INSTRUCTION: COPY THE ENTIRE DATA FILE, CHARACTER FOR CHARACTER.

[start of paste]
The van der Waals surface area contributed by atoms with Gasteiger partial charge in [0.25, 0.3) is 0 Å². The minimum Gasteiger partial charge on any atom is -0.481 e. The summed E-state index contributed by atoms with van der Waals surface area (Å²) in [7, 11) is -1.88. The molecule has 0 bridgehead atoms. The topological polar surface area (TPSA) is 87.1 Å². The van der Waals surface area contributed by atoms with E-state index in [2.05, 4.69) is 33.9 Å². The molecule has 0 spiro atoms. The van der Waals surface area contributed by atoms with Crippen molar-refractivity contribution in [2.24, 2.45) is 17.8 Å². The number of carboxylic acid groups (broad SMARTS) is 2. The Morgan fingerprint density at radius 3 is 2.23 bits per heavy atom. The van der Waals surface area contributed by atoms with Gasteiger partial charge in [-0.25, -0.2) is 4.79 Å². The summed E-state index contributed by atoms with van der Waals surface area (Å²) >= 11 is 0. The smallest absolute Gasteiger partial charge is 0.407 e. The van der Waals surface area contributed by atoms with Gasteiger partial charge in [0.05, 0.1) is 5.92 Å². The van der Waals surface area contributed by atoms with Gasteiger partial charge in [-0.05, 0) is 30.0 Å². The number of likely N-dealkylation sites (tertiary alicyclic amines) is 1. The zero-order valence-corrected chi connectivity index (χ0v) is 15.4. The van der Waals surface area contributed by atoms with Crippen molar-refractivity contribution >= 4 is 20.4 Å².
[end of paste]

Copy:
The van der Waals surface area contributed by atoms with Gasteiger partial charge in [0.25, 0.3) is 0 Å². The minimum Gasteiger partial charge on any atom is -0.481 e. The summed E-state index contributed by atoms with van der Waals surface area (Å²) in [7, 11) is -1.88. The molecule has 0 bridgehead atoms. The topological polar surface area (TPSA) is 87.1 Å². The van der Waals surface area contributed by atoms with E-state index in [2.05, 4.69) is 33.9 Å². The molecule has 0 spiro atoms. The van der Waals surface area contributed by atoms with Crippen molar-refractivity contribution in [2.24, 2.45) is 17.8 Å². The number of carboxylic acid groups (broad SMARTS) is 2. The Morgan fingerprint density at radius 3 is 2.23 bits per heavy atom. The van der Waals surface area contributed by atoms with Gasteiger partial charge in [-0.25, -0.2) is 4.79 Å². The summed E-state index contributed by atoms with van der Waals surface area (Å²) >= 11 is 0. The smallest absolute Gasteiger partial charge is 0.407 e. The van der Waals surface area contributed by atoms with Gasteiger partial charge in [0.05, 0.1) is 5.92 Å². The van der Waals surface area contributed by atoms with Gasteiger partial charge in [-0.05, 0) is 30.0 Å². The number of likely N-dealkylation sites (tertiary alicyclic amines) is 1. The zero-order valence-corrected chi connectivity index (χ0v) is 15.4. The van der Waals surface area contributed by atoms with Crippen molar-refractivity contribution >= 4 is 20.4 Å².